Lawrence R. Flake, Prophets and Apostles of the Last Dispensation (Provo, UT: Religious Studies Center, Brigham Young University, 2001), 133–40.
Born: 14 November 1907, Boise, Idaho
Quorum of the Twelve Apostles: 15 October 1959 (age 51)
Acting President of the Quorum of the Twelve: 10 November 1985
President of the Quorum of the Twelve: 2 June 1988
President of the Church: 5 June 1994 (age 86)
Died: 3 March 1995 (age 87), Salt Lake City, Utah
A young man from Idaho packed his musical instruments into their cases. He was putting them away permanently after several years of playing in a band he had formed called “The Croonaders.” His music had brought him enjoyment, money, and even travel, as his band had obtained a contract to play aboard a cruise ship, the SS President Jackson, which had taken him to see many exotic sights in Asia. His reasons for this abrupt ending to his musical career lay in his devotion to a greater cause. He explained that life as a musician “was glamorous in some respects, and I made good money, but the association with many of the musicians was not enjoyable because of their drinking and moral standards.”  He had met and fallen in love with a wonderful young woman, six years his senior, Clara May Jeffs (Claire). They were planning to be married, and the life of a musician just didn’t fit in with their religious and family goals. Young Howard W. Hunter almost never again had any occasion to use his instruments. He and Claire were married in the Salt Lake Temple on 10 June 1931. They encountered sorrow early in their marriage when their first baby, a son, died at the age of only seven months of an ulcerated intestine. Elder Hunter said, “He slipped quietly away as we sat by his bed. We were grief-stricken and numb as we left the hospital into the night.”  Two more sons were later born to the Hunters.
Elder Hunter became the president of the Church in June 1994, following the death of President Ezra Taft Benson. In several ways his background was different from the thirteen prophets who preceded him. He was the first president born in this century; he was born into a part-member family—his mother, Nellie Marie Rasmussen Hunter, was an active member, but his father, John William Hunter, though of Mormon descent, did not join the Church until Howard was an adult. Howard came from a small family—he had only one sister; he was not baptized at the age of eight—his father wanted him to wait until he was older and could make up his own mind about religion. Howard begged to be baptized, and finally when he was twelve, his father consented. Interestingly, President Hunter was the first Church president to be baptized in an indoor font. He did not have the privilege of serving a mission as a young man and had never lived in Utah before he became an apostle.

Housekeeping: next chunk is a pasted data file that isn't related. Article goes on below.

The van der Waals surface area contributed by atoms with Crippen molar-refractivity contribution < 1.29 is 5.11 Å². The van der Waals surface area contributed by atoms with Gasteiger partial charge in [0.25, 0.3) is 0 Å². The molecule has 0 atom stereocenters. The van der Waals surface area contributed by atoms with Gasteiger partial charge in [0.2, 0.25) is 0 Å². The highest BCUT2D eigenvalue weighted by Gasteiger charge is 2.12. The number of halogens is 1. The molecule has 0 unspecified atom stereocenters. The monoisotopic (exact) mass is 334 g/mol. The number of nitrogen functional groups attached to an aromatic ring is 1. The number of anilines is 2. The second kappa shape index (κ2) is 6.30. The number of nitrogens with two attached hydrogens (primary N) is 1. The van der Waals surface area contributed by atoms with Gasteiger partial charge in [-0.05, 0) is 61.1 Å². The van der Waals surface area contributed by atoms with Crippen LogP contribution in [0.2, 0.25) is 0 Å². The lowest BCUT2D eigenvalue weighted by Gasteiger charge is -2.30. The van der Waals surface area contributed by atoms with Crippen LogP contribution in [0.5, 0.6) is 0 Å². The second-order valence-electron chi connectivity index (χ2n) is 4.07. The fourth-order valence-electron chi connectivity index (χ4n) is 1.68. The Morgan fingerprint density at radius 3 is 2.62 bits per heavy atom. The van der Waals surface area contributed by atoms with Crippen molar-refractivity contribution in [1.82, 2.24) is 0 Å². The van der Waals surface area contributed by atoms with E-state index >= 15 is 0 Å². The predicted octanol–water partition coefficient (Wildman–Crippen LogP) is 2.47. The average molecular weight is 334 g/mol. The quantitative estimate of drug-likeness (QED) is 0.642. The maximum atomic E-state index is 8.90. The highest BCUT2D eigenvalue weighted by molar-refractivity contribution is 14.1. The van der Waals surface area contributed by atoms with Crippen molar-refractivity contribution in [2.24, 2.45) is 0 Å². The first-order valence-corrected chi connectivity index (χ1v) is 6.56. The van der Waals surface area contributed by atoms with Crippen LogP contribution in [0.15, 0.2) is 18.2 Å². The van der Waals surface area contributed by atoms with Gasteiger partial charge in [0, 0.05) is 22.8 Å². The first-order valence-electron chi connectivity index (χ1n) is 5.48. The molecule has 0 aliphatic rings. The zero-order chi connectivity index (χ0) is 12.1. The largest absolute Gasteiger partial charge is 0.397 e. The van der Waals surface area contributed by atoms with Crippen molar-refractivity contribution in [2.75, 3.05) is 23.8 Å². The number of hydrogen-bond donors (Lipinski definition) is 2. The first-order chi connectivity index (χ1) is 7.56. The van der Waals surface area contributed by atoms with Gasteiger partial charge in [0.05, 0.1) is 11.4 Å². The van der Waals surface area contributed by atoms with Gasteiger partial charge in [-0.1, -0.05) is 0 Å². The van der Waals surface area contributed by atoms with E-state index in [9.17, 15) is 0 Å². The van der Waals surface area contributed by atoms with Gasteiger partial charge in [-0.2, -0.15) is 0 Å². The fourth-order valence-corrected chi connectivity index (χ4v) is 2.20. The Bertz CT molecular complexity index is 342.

President Hunter was born and raised in Boise, Idaho, and moved to California after his marriage to take a position at a bank in Inglewood. When the bank failed at the time of the Depression, he was forced to find other employment. He determined to obtain a law degree, which he did while working full time to support his family. He graduated cum laude with a juris doctorate from Southwestern University Law School in Los Angeles in 1939 and began practicing law in California. In 1940 he became the bishop of the El Sereno Ward and in 1950 president of the Pasadena Stake. President Hunter was instrumental in the building of the Los Angeles Temple, the first one in California.
In 1959, while President Hunter was attending general conference, President David O. McKay invited him into his office. “The Lord has spoken,” he said. “You are called to be one of his special witnesses, and tomorrow you will be sustained as a member of the Council of the Twelve.” Elder Hunter’s reaction was profound: “Tears came to my eyes and I could not speak. I have never felt so completely humbled as when I sat in the presence of this great, sweet, kindly man—the prophet of the Lord.”  He used his talents to fill many important roles as an apostle. He was adviser to the Genealogical Society and supervisor of the missions in the South Pacific and western America. He served for two years as Church historian and was instrumental in bringing about the Polynesian Cultural Center. In Jerusalem, a place he especially loved, he helped establish the Orson Hyde Memorial Garden and the Brigham Young University Jerusalem Center on the Mount of Olives. He loved the land where Christ walked, and he had many close friends among Israelis and Palestinians alike. In 1985 he became acting president of the Twelve, and two and a half years later, 2 June 1988, he became president of the Twelve.
Although he served only eight months and twenty-six days as president of the Church, President Hunter’s service was memorable and powerful. In the first speech he made as he accepted his high calling, he pinpointed two “invitations” to the Saints that characterized his presidency: “First of all, I would invite all members of the Church to live with ever-more attention to the life and example of the Lord Jesus Christ, especially the love and hope and compassion He displayed. I pray that we might treat each other with more kindness, more courtesy, more humility and patience and forgiveness.”  Not surprisingly, President Hunter himself exemplified these traits. He loved the Savior, emulated him, and testified of him: “As one called and ordained to bear witness of the name of Jesus Christ to all the world, I testify . . . that He lives. He has
President Howard W. Hunter teaching out of the Scriptures on the Mount of Olives.
a glorified, immortal body of flesh and bones. He is the Only Begotten Son of the Father in the flesh. He is the Savior, the Light and Life of the world.”